It's no secret that social media has both benefits and pitfalls, and many have tried to make changes through added rules or regulations. In February 2021, the Indian Ministry of Electronics & Information Technology (MEITy) gave social media platforms such as Facebook, Instagram, WhatsApp, and Twitter three months to comply with new regulations.
Unfortunately, most social media apps haven't complied with the regulations, and on May 25, 2021, the time limit for compliance was up. Here's everything we know about Instagram potentially getting banned in India — and other social media platforms too!
So, is Instagram getting banned in India? Only if they fail to accept government guidelines.
According to Business Today, if any social media platforms fail to accept guidelines for social media set by the MEITy, they risk having the government take action against them for failure to comply. So far, only Indian social media platform Koo (think: Twitter) has fully complied with the guidelines, although Facebook has said they will do the same.
In a statement by an official Facebook spokesperson, the platform said, "We aim to comply with the provisions of the IT rules and continue to discuss a few of the issues which need more engagement with the government. According to the IT rules, we are working to implement operational processes and improve efficiencies. Facebook remains committed to people's ability to freely and safely express themselves on our platform."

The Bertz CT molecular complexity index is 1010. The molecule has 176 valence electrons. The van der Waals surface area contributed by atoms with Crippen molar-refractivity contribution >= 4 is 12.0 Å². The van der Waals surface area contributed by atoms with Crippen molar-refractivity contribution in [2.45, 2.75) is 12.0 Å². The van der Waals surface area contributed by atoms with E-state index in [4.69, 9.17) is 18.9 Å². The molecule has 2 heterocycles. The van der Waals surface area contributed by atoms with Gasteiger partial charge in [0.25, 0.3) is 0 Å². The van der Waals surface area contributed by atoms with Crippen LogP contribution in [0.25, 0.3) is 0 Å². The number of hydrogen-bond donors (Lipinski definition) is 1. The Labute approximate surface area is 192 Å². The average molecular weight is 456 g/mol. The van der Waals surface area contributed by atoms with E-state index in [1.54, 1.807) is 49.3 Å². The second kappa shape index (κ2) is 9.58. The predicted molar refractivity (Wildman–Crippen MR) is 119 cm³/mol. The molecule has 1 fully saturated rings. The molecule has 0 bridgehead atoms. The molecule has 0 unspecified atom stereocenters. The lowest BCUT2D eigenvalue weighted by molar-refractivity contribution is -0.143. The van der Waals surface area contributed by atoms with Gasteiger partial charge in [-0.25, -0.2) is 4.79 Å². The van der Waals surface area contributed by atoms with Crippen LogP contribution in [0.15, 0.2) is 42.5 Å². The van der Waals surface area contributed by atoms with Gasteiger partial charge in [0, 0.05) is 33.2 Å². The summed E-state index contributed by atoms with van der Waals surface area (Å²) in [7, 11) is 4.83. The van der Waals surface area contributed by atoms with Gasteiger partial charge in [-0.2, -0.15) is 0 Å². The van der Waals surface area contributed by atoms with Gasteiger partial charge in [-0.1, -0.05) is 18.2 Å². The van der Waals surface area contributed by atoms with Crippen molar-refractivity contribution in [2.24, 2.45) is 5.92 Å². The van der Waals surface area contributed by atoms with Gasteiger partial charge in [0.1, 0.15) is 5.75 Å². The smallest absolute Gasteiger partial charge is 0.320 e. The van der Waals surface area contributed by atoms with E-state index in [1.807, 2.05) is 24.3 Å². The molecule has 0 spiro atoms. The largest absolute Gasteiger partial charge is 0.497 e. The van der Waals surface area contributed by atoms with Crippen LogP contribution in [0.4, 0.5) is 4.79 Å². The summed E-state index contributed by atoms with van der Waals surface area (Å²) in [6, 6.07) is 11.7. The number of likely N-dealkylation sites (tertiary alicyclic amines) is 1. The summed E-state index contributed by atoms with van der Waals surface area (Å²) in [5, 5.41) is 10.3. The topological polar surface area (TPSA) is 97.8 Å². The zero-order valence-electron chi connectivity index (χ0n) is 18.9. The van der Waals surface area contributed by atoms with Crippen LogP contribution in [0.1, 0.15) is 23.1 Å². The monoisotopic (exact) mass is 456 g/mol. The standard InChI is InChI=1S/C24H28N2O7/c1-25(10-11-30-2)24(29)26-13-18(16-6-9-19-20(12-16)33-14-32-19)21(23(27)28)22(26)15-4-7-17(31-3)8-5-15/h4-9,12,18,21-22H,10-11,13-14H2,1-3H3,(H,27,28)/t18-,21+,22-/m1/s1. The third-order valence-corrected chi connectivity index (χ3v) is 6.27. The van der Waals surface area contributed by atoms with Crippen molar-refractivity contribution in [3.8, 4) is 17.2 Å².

What does this mean for Instagram? Facebook currently owns Instagram, so there's a good chance that Instagram will also meet the guidelines after negotiations. While no official statement from the platform has been made yet, it's safe to say they are likely working on a solution so that the app remains available to users in India.
What are the rules India is looking for social media platforms to comply with?
The mandates of the rules include the appointing of a chief compliance officer, a nodal contact person, and a resident grievance officer. Platforms will also have 36 hours to remove content that has been flagged by authorities, and they must set up a complaint system with a grievance officer located in India.
Among other rules, larger social media platforms will also have to compile monthly compliance reports with details of complaints received and actions taken, and content removed proactively. They must also have a contact address in India published on their sites and/or apps.